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Grasshoppers! Seeking a natural solution

 
Jack Edmondson
Posts: 240
Location: Central Texas zone 8a, 800 chill hours 28 blessed inches of rain
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I am looking for a large scale natural solution to grasshoppers.  North Central Texas.  I watch the pasture all last summer of my new place.  It was a grasshopper factory.  I could walk 10 feet and flush out several dozen.  I am about to start planting and want to keep them under check.

In the permaculture perspective, I don't have a grasshopper problem.  I have a Guinea Fowl deficiency.  Any ideas on how many birds free ranging it will require to make a dent per acre? This is isolated property.  Closest neighbor is perhaps half a mile or more.  Very agricultural community.  No one is going to call the home owners association on me, so not worried about the noise. 

Any other natural alternatives to knocking down the hoards?
 
John Saltveit
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Posts: 2007
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The Aztecs had an organic solution. They ate them. They're actually pretty tasty.

Seriously, I am interested in the answers you're going to get.  Hawks may want to eat your guinea fowl or chickens.  Maybe dogs could be trained to protect your chickens.
John S
PDX OR
 
Jack Edmondson
Posts: 240
Location: Central Texas zone 8a, 800 chill hours 28 blessed inches of rain
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John Saltveit wrote:The Aztecs had an organic solution. They ate them. They're actually pretty tasty.


I would prefer to eat the fowl after fattening them up on grasshoppers.  They are better at chasing bugs through the pasture. 
 
Casie Becker
pollinator
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Location: Just northwest of Austin, TX
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There is an organic product called Nolo Bait which is a spreadable carrier of a grasshopper disease. The grasshopper answer to BT for caterpillars. It's just about the right time to obtain and spread some in our area. You're a little further north so you have more time to locate some. The best time to spread it is actually a little before you see it available in big box stores.

The good news is that we've had a little more winter weather this year than last. Even if you do nothing at all you will probably have a lower population this year. Not only will the grasshopper predators have had more time to reproduce after last years abundance, the freezing weather will have killed more of the grasshoppers.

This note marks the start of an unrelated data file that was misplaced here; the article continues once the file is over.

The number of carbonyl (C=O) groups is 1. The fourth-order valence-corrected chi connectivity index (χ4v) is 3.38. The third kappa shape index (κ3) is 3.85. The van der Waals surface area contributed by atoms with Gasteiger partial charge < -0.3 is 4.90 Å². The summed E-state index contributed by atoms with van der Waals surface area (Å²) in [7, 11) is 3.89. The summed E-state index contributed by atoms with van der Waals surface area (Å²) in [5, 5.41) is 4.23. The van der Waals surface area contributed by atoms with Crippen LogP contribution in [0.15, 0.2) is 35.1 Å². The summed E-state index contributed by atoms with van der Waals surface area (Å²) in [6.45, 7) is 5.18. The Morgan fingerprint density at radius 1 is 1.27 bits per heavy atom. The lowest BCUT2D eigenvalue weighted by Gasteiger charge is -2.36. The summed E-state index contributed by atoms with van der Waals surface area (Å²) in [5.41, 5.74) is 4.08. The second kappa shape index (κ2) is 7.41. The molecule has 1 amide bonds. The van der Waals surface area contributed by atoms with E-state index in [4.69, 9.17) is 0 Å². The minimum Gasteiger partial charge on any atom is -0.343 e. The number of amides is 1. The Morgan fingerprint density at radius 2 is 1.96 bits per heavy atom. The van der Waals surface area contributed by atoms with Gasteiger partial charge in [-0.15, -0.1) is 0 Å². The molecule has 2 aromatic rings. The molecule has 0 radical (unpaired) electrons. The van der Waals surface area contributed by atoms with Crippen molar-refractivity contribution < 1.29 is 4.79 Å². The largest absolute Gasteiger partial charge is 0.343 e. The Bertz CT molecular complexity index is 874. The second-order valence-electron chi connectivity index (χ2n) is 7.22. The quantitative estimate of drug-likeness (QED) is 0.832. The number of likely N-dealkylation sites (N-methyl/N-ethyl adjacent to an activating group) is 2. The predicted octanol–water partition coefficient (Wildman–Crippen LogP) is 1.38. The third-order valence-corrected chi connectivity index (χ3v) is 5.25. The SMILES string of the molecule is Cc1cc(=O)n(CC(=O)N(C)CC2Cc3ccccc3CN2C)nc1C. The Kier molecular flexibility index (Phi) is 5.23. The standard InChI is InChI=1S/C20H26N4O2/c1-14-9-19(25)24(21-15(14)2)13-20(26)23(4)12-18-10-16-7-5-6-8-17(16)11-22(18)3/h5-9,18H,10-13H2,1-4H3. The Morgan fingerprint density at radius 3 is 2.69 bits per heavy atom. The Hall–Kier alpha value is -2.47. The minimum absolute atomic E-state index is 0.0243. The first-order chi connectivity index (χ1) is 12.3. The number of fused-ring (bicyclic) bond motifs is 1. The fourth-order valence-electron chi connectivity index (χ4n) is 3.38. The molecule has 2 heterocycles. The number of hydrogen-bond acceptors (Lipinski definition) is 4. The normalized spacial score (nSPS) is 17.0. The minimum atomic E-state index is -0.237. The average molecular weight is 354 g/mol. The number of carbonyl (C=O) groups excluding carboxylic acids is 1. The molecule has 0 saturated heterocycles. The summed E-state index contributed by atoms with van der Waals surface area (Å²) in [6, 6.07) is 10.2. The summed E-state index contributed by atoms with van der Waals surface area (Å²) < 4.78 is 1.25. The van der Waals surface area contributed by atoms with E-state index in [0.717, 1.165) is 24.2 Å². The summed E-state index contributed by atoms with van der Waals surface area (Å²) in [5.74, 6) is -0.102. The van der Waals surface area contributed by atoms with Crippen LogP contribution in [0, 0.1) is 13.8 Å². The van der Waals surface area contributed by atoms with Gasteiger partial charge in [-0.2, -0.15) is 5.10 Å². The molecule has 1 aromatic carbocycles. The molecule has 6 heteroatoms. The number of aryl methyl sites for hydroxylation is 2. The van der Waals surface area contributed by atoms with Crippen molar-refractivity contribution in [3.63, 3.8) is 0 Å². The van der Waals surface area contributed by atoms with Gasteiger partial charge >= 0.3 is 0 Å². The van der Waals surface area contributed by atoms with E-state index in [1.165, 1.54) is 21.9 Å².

I'm adding a link to one of the online sources. They've got a fairly complete product description explaining how it works, and how much work it requires of you.
http://www.arbico-organics.com/product/nolo-bait-grasshopper-control-nosema-locustae/pest-solver-guide-grasshoppers-crickets?gclid=Cj0KEQiAqdLDBRDD-b2sv6-i6MsBEiQAkT3wAklEMpOEr78ZUMLWIId0Rq7wjq9PXRn2bWGaEBAaJ-0aAp8P8P8HAQ
 
Jack Edmondson
Posts: 240
Location: Central Texas zone 8a, 800 chill hours 28 blessed inches of rain
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Casie,

Thank you for the link and suggestion.  I think you hit a home run with that.  Safe, easy to apply, inexpensive, and non-toxic.  I will definitely have to give that a try.  I very much appreciate the information.  Thank you.
 
John Saltveit
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I also heard they're pretty awesome for fish bait.
johN S
PDX OR
 
wayne fajkus
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Check the expiration date when you buy nolo. That's the main reason it's hard to find. Local feed stores are the best bet.

2 people running thru a field with a seine net Will catch dang near every grasshopper in the pathway. Their feet cling to the net.
 
Candy Johnson
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Currently we are on a farm/homestead in Colorado. Having just moved here we didn't have any input on the livestock that is here.  But I can tell you that they too had a horrid grasshopper problem and their solution was guinea fowl. As the person in charge of feeding and caring for the animals I can tell you that Guinea fowl are just that....FOWL!
They are absolutely entirely too noisy for any peaceful country setting. But that is just the beginning of the list of reasons to hate them.
They are impossible to contain in a coop at night and if you do manage to get some in not all of them will follow.  They are extremely difficult to keep on your own property.  I have witnessed this flock of originally 30 birds stopping traffic on our very rural road. They have no concept of property lines and good neighbor policies.  Luckily our fellow rural residents are happy go lucky otherwise I can see these beginning a war of neighbors with their difficult behaviors. And on a happier note( for me) they apparently are quite tasty to our local owl population.  We seem to be losing a couple every week or so. I'd never purchase these creatures for my own homestead. Any alternative to to guineas would be my first choice.
 
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